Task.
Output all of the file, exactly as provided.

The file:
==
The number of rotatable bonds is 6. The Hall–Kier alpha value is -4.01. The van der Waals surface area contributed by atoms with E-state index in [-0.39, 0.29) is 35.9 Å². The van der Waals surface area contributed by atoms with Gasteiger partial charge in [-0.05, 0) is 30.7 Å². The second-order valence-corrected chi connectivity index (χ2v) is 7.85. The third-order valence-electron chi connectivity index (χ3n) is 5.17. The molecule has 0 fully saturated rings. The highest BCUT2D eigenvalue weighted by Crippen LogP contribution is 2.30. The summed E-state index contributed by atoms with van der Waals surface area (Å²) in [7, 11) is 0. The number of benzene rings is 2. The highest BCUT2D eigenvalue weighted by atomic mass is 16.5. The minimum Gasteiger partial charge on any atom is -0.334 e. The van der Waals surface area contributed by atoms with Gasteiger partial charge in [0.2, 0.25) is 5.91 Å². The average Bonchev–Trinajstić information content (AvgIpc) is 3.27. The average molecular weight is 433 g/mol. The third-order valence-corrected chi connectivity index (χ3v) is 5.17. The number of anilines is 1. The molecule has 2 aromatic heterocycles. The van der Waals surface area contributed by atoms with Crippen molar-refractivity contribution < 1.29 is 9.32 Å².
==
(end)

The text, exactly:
The number of rotatable bonds is 6. The Hall–Kier alpha value is -4.01. The van der Waals surface area contributed by atoms with E-state index in [-0.39, 0.29) is 35.9 Å². The van der Waals surface area contributed by atoms with Gasteiger partial charge in [-0.05, 0) is 30.7 Å². The second-order valence-corrected chi connectivity index (χ2v) is 7.85. The third-order valence-electron chi connectivity index (χ3n) is 5.17. The molecule has 0 fully saturated rings. The highest BCUT2D eigenvalue weighted by Crippen LogP contribution is 2.30. The summed E-state index contributed by atoms with van der Waals surface area (Å²) in [7, 11) is 0. The number of benzene rings is 2. The highest BCUT2D eigenvalue weighted by atomic mass is 16.5. The minimum Gasteiger partial charge on any atom is -0.334 e. The van der Waals surface area contributed by atoms with Gasteiger partial charge in [0.2, 0.25) is 5.91 Å². The average Bonchev–Trinajstić information content (AvgIpc) is 3.27. The average molecular weight is 433 g/mol. The third-order valence-corrected chi connectivity index (χ3v) is 5.17. The number of anilines is 1. The molecule has 2 aromatic heterocycles. The van der Waals surface area contributed by atoms with Crippen molar-refractivity contribution < 1.29 is 9.32 Å².